Developer of controversial Champaign County wind farm likely for sale


Everpower Wind Holdings, the developer of a controversial wind farm in Champaign County, could be sold soon but its leaders say a sale won’t affect the Buckeye Wind Farm or other projects in Ohio.

Terra Firma, a private equity firm based in the United Kingdom, has begun the sale process for its wind energy business in the U.S. That includes Everpower Wind Holdings, a subsidiary of Terra Firma that owns and operates seven wind farms in Illinois, Pennsylvania, New York and California.

RELATED: Wind farms stall, solar grows as energy debate continues in Ohio

Everpower, based in Pittsburgh, is also working to develop projects in several states, including the Buckeye Wind Project in Champaign County and the Scioto Ridge Wind Farm in Hardin and Logan counties.

However any sale is unlikely to impact Everpower’s projects, including two phases of the Buckeye Wind Project in Champaign County, said Jim Spencer, Everpower’s CEO.

“Terra Firma is a financial investor in (Everpower),” Spencer said. “It made initial investments but the company has been financially self-sufficient for a number of years. It will have no impact on the ongoing operations of the company.”

The Buckeye project calls for a total of about 100 turbines across rural Champaign County if it moves forward. But the project has caused divisions among Champaign County residents and been delayed by years of court battles.

READ MORE: Everpower signs deal with Amazon for Ohio wind farm

Members of Union Neighbors United, a group opposed to the wind farm, have argued the turbines are sited to close to homes in the project’s footprint and have raised concerns about safety and potential impact on property values, among other issues.

Last month, attorneys on both sides argued before the Ohio Supreme Court over whether the state was right to approve an extension for the first phase of the wind farm and whether opponents have been using the courts as a way to stall construction.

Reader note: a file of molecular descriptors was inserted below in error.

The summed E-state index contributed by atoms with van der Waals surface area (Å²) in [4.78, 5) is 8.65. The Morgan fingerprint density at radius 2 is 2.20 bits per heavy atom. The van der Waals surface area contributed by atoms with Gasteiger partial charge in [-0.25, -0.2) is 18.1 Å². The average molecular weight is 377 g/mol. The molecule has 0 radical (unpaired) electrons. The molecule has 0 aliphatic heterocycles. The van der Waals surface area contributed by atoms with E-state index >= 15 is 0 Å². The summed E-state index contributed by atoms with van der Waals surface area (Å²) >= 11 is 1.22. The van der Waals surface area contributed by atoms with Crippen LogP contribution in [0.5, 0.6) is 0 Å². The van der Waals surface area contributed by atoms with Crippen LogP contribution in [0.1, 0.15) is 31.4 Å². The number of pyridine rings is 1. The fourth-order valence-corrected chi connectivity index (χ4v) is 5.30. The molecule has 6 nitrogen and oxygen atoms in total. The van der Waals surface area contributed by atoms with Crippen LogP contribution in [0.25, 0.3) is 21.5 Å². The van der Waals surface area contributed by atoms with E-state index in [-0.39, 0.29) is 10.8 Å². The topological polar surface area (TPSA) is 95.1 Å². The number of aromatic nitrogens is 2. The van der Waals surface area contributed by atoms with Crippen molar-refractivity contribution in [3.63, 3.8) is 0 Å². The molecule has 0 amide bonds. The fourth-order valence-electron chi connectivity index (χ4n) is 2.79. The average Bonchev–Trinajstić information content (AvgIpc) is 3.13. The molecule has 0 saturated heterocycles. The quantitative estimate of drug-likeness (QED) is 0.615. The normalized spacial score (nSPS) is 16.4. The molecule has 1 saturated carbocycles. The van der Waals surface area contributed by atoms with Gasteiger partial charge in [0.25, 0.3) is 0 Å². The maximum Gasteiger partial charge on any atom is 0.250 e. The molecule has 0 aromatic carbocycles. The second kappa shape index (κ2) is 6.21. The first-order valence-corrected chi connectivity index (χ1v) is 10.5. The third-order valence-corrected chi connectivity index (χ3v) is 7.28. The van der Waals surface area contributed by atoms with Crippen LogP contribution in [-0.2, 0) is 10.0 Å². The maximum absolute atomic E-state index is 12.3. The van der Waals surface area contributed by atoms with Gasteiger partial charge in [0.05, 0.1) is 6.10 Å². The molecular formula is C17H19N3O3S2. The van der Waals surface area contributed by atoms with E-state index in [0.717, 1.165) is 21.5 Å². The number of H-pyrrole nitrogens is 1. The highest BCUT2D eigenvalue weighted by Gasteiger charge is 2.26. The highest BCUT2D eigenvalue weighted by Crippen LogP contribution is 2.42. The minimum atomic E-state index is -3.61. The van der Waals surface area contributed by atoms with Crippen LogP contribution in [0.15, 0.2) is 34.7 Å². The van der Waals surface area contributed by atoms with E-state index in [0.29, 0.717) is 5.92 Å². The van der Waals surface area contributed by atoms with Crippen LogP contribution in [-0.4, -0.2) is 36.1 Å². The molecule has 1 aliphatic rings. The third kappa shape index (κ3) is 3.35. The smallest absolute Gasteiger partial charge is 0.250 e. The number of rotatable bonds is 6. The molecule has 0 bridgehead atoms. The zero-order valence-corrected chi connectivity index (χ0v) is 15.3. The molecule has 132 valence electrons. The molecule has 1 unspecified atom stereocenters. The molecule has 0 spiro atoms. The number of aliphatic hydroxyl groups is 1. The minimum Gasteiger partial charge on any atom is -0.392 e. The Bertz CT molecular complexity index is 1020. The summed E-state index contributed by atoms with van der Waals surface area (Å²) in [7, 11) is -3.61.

Jack Van Kley, an attorney representing UNU, said he doesn’t believe a potential sale would affect either Everpower’s pending projects in Ohio or ongoing legal disputes.

“From my perspective, I don’t think it will make any difference,” Van Kley said. “Who knows what the new company might intend to do in Ohio?”

Everpower has been a Terra Firma subsidiary for about six years, Spencer said. During that time, he said the company has grown from one operational wind farm to seven, with several others in the development stages. It’s not clear how long the sale process might take, although he said it could happen as early as this year.

DETAILS: Supreme Court considers controversial Champaign County wind farm

The timing makes sense for both Everpower and Terra Firma, Spencer said.

“It really has to do with the profile of the company which is a much more stable cash generative company now,” Spencer said. “Terra Firma is a private equity firm and they tend to get into investments at an earlier stage.”

Barclays will be looking for new investors who will buy shares from Terra Firma, Spencer said.

“The new investor will likely be an infrastructure company or a pension fund who looks for long-term cash flow out of a business,” Spencer said. “That’s sort of the situation the company is in now that it has seven operating wind farms and steady revenues.”

Despite the ongoing legal fight in Champaign County, Spencer said he’s optimistic the project will eventually move forward.

“We’re hopeful we can reach an accommodation with the land owners,” Spencer said. “Those discussions are ongoing and we’re hopeful we can find a solution that fits both the land owners and ourselves.”

EARLIER COVERAGE: Developers: Long-delayed wind farm still in the works

It’s too early to say how federal energy policies will affect interest in the company or the short-term future for renewable energy, he said.

“Really the headline is what the new administration has talked about is bringing coal back,” Spencer said. “The question then becomes is that going to hurt us? Our view is that wind and renewables aren’t killing coal. Natural gas is killing coal. It’s cheap natural gas which has really done the most to hurt coal-fired power, as well as nuclear.”

Everpower is seeing a huge interest in the sector, he said.

“What we’re hoping is a new investor that wants to really expand and grow the footprint of the company will buy Terra Firma out and that’s very positive for our future,” Spencer said.



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